Odd how the British tabloids are constantly saying that Meghan Markle is ruining the royal family, by doing awful inappropriate things such as closing her own car door, yet are so very quiet concerning Prince William's supposed affair with his wife's bestie.
We’ll quickly introduce the Marchioness of Cholmondeley (pronounced Chumley).
She is the woman at the center of a very royal scandal that has it all: a future monarch with a wandering eye; an elite social circle in the idyllic English countryside; and a strange silence from the British tabloids, who usually leap on every royal misstep (as evidenced by their cruel treatment of Duchess Meghan every other day for the last year.)
Her name is Rose Hanbury, a former model married to the Marquess of Cholmondeley, who is 23 years older than her. Rose already has her own well-established royal connections: her grandmother was bridesmaid at Queen Elizabeth II‘s wedding in 1947.
Props must go to The Sun for hinting at it; but it's American media that make the hay today.
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FIFA is the scandal-haunted governing body for world soccer/football; their internal report on corruption has leaked and it reveals a widespread culture of bribery and other corrupt practices. Read the rest
King Salman of Saudi Arabia is taking a three-week vacation on the French Riviera, and he's bringing along an entourage of 1,000 people. Local residents are expressing happysadness at the news. Happy because the King and his pals will be showering them with petrodollars, but sad because a kilometer of public beach has to be shut down so the 1,001 vacationers can have a little alone time.
From The Telegraph:
The Saudis also generated a great deal of anger by starting work on an elevator from the beach to the villa, which involved pouring a huge slab of cement directly on to the sand.
A petition against the "privatisation" of the public beach gathered more than 45,000 signatures in eight days.
"We recall that this natural zone, like all maritime public estates, is an intrinsic public property that should be available for the benefit of all, residents, tourists, French, foreigners or people passing through," said the petition.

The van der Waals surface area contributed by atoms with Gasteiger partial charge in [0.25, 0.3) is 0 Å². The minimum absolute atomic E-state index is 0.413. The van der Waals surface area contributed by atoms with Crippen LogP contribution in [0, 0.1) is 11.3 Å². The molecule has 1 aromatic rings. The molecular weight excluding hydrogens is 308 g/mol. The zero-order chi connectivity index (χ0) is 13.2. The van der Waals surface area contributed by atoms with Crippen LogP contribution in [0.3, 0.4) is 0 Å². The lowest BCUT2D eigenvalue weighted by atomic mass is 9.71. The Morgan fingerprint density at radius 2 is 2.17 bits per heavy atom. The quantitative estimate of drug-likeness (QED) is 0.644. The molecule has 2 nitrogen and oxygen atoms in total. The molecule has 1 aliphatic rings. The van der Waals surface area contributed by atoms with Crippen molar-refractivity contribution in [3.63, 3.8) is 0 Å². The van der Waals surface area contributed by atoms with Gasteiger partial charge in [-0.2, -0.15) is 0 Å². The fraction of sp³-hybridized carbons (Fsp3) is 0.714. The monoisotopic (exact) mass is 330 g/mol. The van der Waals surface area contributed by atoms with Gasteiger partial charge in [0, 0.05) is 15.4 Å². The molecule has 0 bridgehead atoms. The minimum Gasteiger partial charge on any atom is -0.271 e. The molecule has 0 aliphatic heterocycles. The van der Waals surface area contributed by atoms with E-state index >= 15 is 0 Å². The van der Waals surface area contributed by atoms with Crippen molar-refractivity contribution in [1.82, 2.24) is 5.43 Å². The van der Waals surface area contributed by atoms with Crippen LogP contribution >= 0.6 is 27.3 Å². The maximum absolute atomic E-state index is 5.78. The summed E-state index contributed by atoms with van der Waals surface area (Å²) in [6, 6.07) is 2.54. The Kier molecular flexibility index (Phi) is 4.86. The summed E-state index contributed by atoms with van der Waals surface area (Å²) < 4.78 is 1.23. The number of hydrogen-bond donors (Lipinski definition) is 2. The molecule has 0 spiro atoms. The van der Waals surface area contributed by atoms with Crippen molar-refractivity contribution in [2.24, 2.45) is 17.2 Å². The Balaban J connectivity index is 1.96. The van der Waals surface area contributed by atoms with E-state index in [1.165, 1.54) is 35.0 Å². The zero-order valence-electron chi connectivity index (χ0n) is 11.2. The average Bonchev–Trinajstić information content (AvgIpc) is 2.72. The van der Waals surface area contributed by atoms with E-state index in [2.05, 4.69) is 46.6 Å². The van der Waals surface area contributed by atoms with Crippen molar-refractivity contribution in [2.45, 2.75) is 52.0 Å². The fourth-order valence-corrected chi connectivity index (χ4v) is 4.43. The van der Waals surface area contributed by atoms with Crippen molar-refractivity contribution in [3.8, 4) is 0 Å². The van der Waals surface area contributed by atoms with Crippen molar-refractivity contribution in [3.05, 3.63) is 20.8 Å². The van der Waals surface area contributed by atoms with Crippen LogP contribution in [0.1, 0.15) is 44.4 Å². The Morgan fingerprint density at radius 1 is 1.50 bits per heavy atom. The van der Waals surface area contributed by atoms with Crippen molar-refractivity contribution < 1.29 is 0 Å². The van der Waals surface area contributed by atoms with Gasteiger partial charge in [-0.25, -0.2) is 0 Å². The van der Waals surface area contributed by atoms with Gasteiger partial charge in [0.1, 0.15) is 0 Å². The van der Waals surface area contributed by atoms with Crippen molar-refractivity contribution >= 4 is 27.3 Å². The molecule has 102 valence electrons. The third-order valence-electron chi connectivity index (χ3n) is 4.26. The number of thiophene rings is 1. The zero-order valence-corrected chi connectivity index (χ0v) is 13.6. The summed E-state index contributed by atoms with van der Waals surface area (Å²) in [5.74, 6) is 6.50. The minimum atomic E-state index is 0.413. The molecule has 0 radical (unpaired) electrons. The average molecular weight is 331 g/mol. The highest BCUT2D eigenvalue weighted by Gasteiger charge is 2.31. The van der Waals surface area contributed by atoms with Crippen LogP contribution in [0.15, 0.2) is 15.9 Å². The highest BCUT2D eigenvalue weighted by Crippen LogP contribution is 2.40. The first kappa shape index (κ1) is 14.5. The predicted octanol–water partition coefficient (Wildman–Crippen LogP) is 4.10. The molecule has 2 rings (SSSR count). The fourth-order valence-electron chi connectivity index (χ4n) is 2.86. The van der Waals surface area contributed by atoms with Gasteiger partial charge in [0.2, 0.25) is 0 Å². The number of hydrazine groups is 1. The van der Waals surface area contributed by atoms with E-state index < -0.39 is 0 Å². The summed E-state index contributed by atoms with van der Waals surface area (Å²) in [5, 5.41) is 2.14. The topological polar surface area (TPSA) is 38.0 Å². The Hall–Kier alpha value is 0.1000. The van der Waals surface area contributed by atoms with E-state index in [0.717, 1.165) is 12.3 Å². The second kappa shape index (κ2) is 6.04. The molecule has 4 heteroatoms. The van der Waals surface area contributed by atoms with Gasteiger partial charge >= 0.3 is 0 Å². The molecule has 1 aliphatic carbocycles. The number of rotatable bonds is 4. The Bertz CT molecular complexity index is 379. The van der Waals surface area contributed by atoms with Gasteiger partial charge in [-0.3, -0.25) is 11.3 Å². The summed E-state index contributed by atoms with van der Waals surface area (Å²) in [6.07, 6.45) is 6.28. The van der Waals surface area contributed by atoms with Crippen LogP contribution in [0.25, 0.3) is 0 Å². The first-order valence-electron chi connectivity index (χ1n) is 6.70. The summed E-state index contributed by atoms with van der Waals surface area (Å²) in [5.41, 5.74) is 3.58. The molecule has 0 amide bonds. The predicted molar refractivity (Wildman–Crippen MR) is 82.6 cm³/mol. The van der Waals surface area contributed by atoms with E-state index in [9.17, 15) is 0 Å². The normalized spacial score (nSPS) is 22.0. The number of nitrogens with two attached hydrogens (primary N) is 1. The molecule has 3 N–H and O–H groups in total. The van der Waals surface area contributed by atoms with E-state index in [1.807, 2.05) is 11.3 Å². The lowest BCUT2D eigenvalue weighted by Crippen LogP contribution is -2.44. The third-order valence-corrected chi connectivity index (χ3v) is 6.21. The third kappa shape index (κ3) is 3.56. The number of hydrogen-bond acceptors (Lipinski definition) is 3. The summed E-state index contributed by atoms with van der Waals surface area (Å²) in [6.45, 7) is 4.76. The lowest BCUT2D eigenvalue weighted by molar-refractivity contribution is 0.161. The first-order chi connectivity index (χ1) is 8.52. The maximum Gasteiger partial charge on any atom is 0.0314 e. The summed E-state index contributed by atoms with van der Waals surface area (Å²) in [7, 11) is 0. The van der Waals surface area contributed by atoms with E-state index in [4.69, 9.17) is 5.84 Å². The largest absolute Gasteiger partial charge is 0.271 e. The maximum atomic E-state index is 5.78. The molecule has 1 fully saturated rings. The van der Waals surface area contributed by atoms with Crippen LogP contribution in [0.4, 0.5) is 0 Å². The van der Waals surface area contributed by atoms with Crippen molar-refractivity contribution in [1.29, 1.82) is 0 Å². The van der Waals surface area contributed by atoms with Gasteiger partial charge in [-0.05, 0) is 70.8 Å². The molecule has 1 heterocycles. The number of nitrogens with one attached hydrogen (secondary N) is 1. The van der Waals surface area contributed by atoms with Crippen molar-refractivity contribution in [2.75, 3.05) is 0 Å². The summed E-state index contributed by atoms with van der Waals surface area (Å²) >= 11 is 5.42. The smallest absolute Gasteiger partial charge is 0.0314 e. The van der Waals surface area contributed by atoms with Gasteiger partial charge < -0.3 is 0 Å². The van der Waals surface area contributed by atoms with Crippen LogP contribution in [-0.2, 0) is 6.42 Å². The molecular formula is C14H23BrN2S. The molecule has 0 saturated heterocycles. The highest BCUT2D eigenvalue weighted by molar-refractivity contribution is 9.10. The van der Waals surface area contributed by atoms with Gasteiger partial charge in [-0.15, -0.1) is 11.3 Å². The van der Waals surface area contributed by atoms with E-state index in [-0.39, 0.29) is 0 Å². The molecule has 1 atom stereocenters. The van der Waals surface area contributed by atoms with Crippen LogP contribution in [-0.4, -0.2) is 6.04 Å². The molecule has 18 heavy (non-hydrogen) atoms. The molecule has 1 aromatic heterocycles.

Hey petitioners: if you have $20 billion, you can have a seat at the negotiating table. Otherwise, keep your traps shut and let your betters enjoy their holiday without being forced to mingle with the filthy underclass. Read the rest
In its opening screen, Royals describes itself as an "optimistic peasant simulator." This turns out to be a rather grim tagline, given how unlikely it is that your character will ever make it past age 30. Read the rest
Some people who think God put them in charge of the United Kingdom just had a baby. Charlie Stross discusses the weird life this potential future monarch will have in a lifelogging, ubiquitous surveillance society.
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I expect there to be Facebook account-hacking attacks on his friends, teachers, and associates—and that's just in the near term. He's going to be the first royal in the line of succession to grow up with the internet: his father, Prince William, was born in 1982 and, judging by his A-level coursework, is unlikely to have had much to do with computer networking in the late 1990s. This kid is going to grow up surrounded by smartphones, smart glasses (think in terms of the ten-years-hence descendants of Google Glass), and everything he does in public can be expected to go viral despite the best efforts of the House of Windsor's spin doctors.
His uncle, Prince Harry, made some public gaffes—going to a fancy dress party dressed as a Nazi in 2005 springs to mind—but these were generally dismissed as youthful indiscretions: they happened in the age of the DSLR-toteing journalist, when repro-quality cameras were still relatively uncommon on the city streets. Now phonecams are good enough that the Chicago Times has fired their photographers, issuing iPhones to their journalists: a move which is either very prescient or very foolish, but which shows which way things are going. Right now we're living through the Photography Singularity; 10% of all photos ever taken were taken in the past 12 months, and the exponential up-slope is continuing.
A cache of Wikileaks Cablegate cables disclose that Saudi Royals -- with collusion of the religious police -- throw wild drug- and alcohol-fuelled parties, sponsored by western energy beverage companies, despite the strict rules in Saudi Arabia and the harsh penalties imposed on everyday people for their violation.
¶2. (C) Along with over 150 young Saudis (men and women mostly in their 20's and early 30's), ConGenOffs accepted invitations to an underground Halloween party at PrinceXXXXXXXXXXXX residence in Jeddah on XXXXXXXXXXXX. Inside the gates, past the XXXXXXXXXXXX security guards and after the abaya coat-check, the scene resembled a nightclub anywhere outside the Kingdom: plentiful alcohol, young couples dancing, a DJ at the turntables, and everyone in costume. Funding for the party came from a corporate sponsor, XXXXXXa U.S.-based energy-drink company as well as from the princely host himself.
WikiLeaks Blows The Lid Off The Sex Parties And Drug Usage Among The Saudi Royals
Mariah Carey vs. Saudi Photoshop Censors: Boing Boing's exclusive ...
Report: Saudi Arabia and RIM reach BlackBerry deal - Boing Boing
Saudi woman beats up religious cop - Boing Boing
Wajeha Al Huwaider, a woman, driving in Saudi Arabia - Boing Boing
Saudi Arabia government to behead man for practicing witchcraft ... Read the rest